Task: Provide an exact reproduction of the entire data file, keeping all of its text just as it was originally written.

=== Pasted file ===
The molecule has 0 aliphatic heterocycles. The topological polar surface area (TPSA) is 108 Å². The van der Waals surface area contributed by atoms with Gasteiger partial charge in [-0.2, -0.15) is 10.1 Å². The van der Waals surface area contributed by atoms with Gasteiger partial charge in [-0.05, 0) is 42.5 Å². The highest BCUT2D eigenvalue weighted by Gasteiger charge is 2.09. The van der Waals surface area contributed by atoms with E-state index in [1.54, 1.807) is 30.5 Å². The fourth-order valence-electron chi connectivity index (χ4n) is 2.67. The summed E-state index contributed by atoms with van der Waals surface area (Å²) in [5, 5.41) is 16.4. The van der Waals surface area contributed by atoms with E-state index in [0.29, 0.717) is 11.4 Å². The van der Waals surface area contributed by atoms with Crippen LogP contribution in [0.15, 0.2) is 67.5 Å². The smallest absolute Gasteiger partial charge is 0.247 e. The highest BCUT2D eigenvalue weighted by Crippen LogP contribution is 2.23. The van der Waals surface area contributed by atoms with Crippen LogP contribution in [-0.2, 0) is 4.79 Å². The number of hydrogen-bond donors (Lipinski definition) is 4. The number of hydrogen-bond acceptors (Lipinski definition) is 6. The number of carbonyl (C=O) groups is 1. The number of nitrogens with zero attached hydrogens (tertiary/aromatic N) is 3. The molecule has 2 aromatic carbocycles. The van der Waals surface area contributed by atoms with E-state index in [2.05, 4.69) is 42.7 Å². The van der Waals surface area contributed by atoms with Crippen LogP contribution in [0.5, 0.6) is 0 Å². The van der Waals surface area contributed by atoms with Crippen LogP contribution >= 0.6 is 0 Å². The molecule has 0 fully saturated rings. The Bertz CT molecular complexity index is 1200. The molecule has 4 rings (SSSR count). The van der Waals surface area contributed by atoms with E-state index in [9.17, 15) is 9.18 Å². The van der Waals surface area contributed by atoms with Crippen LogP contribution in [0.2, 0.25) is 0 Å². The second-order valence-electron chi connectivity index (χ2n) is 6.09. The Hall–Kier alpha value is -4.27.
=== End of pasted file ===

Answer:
The molecule has 0 aliphatic heterocycles. The topological polar surface area (TPSA) is 108 Å². The van der Waals surface area contributed by atoms with Gasteiger partial charge in [-0.2, -0.15) is 10.1 Å². The van der Waals surface area contributed by atoms with Gasteiger partial charge in [-0.05, 0) is 42.5 Å². The highest BCUT2D eigenvalue weighted by Gasteiger charge is 2.09. The van der Waals surface area contributed by atoms with E-state index in [1.54, 1.807) is 30.5 Å². The fourth-order valence-electron chi connectivity index (χ4n) is 2.67. The summed E-state index contributed by atoms with van der Waals surface area (Å²) in [5, 5.41) is 16.4. The van der Waals surface area contributed by atoms with E-state index in [0.29, 0.717) is 11.4 Å². The van der Waals surface area contributed by atoms with Crippen LogP contribution in [0.15, 0.2) is 67.5 Å². The smallest absolute Gasteiger partial charge is 0.247 e. The highest BCUT2D eigenvalue weighted by Crippen LogP contribution is 2.23. The van der Waals surface area contributed by atoms with Crippen LogP contribution in [-0.2, 0) is 4.79 Å². The number of hydrogen-bond donors (Lipinski definition) is 4. The number of hydrogen-bond acceptors (Lipinski definition) is 6. The number of carbonyl (C=O) groups is 1. The number of nitrogens with zero attached hydrogens (tertiary/aromatic N) is 3. The molecule has 2 aromatic carbocycles. The van der Waals surface area contributed by atoms with E-state index in [2.05, 4.69) is 42.7 Å². The van der Waals surface area contributed by atoms with Crippen LogP contribution in [0.5, 0.6) is 0 Å². The van der Waals surface area contributed by atoms with Crippen LogP contribution >= 0.6 is 0 Å². The molecule has 0 fully saturated rings. The Bertz CT molecular complexity index is 1200. The molecule has 4 rings (SSSR count). The van der Waals surface area contributed by atoms with E-state index in [9.17, 15) is 9.18 Å². The van der Waals surface area contributed by atoms with Crippen LogP contribution in [0.2, 0.25) is 0 Å². The second-order valence-electron chi connectivity index (χ2n) is 6.09. The Hall–Kier alpha value is -4.27.